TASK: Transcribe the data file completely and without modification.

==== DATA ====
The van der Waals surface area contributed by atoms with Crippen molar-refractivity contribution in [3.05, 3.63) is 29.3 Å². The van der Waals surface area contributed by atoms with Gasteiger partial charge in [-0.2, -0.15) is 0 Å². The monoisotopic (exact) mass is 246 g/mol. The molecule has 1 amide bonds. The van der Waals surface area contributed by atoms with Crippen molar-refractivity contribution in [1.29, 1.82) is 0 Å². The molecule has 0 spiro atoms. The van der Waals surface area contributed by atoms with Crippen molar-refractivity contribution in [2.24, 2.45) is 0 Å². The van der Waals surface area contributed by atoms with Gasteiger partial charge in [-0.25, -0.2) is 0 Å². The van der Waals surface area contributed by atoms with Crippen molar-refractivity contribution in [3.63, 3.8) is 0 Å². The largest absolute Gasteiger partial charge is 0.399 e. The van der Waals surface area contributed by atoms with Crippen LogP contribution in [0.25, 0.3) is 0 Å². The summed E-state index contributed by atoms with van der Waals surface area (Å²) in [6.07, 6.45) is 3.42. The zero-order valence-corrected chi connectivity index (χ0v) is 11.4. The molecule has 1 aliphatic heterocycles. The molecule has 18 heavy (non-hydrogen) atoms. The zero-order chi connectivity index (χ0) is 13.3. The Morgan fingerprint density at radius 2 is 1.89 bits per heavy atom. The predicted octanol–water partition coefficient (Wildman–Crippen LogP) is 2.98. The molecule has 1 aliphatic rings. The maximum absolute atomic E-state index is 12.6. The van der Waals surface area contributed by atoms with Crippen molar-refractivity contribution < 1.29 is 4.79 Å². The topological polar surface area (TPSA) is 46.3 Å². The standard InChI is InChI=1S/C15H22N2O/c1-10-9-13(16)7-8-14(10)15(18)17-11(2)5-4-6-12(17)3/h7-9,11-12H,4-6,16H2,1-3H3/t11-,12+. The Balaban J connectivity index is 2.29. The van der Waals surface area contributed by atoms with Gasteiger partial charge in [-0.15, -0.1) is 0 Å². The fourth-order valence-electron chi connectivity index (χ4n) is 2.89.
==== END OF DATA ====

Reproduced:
The van der Waals surface area contributed by atoms with Crippen molar-refractivity contribution in [3.05, 3.63) is 29.3 Å². The van der Waals surface area contributed by atoms with Gasteiger partial charge in [-0.2, -0.15) is 0 Å². The monoisotopic (exact) mass is 246 g/mol. The molecule has 1 amide bonds. The van der Waals surface area contributed by atoms with Crippen molar-refractivity contribution in [1.29, 1.82) is 0 Å². The molecule has 0 spiro atoms. The van der Waals surface area contributed by atoms with Crippen molar-refractivity contribution in [2.24, 2.45) is 0 Å². The van der Waals surface area contributed by atoms with Gasteiger partial charge in [-0.25, -0.2) is 0 Å². The van der Waals surface area contributed by atoms with Crippen molar-refractivity contribution in [3.63, 3.8) is 0 Å². The largest absolute Gasteiger partial charge is 0.399 e. The van der Waals surface area contributed by atoms with Crippen LogP contribution in [0.25, 0.3) is 0 Å². The summed E-state index contributed by atoms with van der Waals surface area (Å²) in [6.07, 6.45) is 3.42. The zero-order valence-corrected chi connectivity index (χ0v) is 11.4. The molecule has 1 aliphatic heterocycles. The molecule has 18 heavy (non-hydrogen) atoms. The zero-order chi connectivity index (χ0) is 13.3. The Morgan fingerprint density at radius 2 is 1.89 bits per heavy atom. The predicted octanol–water partition coefficient (Wildman–Crippen LogP) is 2.98. The molecule has 1 aliphatic rings. The maximum absolute atomic E-state index is 12.6. The van der Waals surface area contributed by atoms with Crippen molar-refractivity contribution < 1.29 is 4.79 Å². The topological polar surface area (TPSA) is 46.3 Å². The standard InChI is InChI=1S/C15H22N2O/c1-10-9-13(16)7-8-14(10)15(18)17-11(2)5-4-6-12(17)3/h7-9,11-12H,4-6,16H2,1-3H3/t11-,12+. The Balaban J connectivity index is 2.29. The van der Waals surface area contributed by atoms with Gasteiger partial charge in [-0.15, -0.1) is 0 Å². The fourth-order valence-electron chi connectivity index (χ4n) is 2.89.